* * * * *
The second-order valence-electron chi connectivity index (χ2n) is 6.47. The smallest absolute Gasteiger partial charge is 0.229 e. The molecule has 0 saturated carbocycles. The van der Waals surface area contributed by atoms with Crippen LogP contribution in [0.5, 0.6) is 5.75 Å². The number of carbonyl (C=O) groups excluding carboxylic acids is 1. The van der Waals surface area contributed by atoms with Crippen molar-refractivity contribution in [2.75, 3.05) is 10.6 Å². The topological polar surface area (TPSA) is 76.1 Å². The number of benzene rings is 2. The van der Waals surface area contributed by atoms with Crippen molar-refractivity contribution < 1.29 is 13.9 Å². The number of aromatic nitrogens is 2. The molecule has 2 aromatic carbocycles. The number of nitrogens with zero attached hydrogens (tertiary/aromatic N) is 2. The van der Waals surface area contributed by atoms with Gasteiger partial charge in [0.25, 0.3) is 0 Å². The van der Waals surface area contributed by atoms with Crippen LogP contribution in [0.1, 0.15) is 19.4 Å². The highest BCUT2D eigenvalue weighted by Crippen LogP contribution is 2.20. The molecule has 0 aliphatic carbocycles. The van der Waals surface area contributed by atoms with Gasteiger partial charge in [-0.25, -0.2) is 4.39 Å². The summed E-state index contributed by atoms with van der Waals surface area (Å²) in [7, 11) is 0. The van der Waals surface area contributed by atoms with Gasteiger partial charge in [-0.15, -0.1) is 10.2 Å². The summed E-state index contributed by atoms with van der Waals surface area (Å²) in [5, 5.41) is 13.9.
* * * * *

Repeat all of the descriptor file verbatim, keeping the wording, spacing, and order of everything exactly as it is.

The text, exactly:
The second-order valence-electron chi connectivity index (χ2n) is 6.47. The smallest absolute Gasteiger partial charge is 0.229 e. The molecule has 0 saturated carbocycles. The van der Waals surface area contributed by atoms with Crippen LogP contribution in [0.5, 0.6) is 5.75 Å². The number of carbonyl (C=O) groups excluding carboxylic acids is 1. The van der Waals surface area contributed by atoms with Crippen molar-refractivity contribution in [2.75, 3.05) is 10.6 Å². The topological polar surface area (TPSA) is 76.1 Å². The number of benzene rings is 2. The van der Waals surface area contributed by atoms with Crippen molar-refractivity contribution < 1.29 is 13.9 Å². The number of aromatic nitrogens is 2. The molecule has 2 aromatic carbocycles. The number of nitrogens with zero attached hydrogens (tertiary/aromatic N) is 2. The van der Waals surface area contributed by atoms with Gasteiger partial charge in [0.25, 0.3) is 0 Å². The van der Waals surface area contributed by atoms with Crippen LogP contribution in [0.1, 0.15) is 19.4 Å². The highest BCUT2D eigenvalue weighted by Crippen LogP contribution is 2.20. The molecule has 0 aliphatic carbocycles. The van der Waals surface area contributed by atoms with Gasteiger partial charge in [-0.25, -0.2) is 4.39 Å². The summed E-state index contributed by atoms with van der Waals surface area (Å²) in [7, 11) is 0. The van der Waals surface area contributed by atoms with Gasteiger partial charge in [-0.15, -0.1) is 10.2 Å². The summed E-state index contributed by atoms with van der Waals surface area (Å²) in [5, 5.41) is 13.9.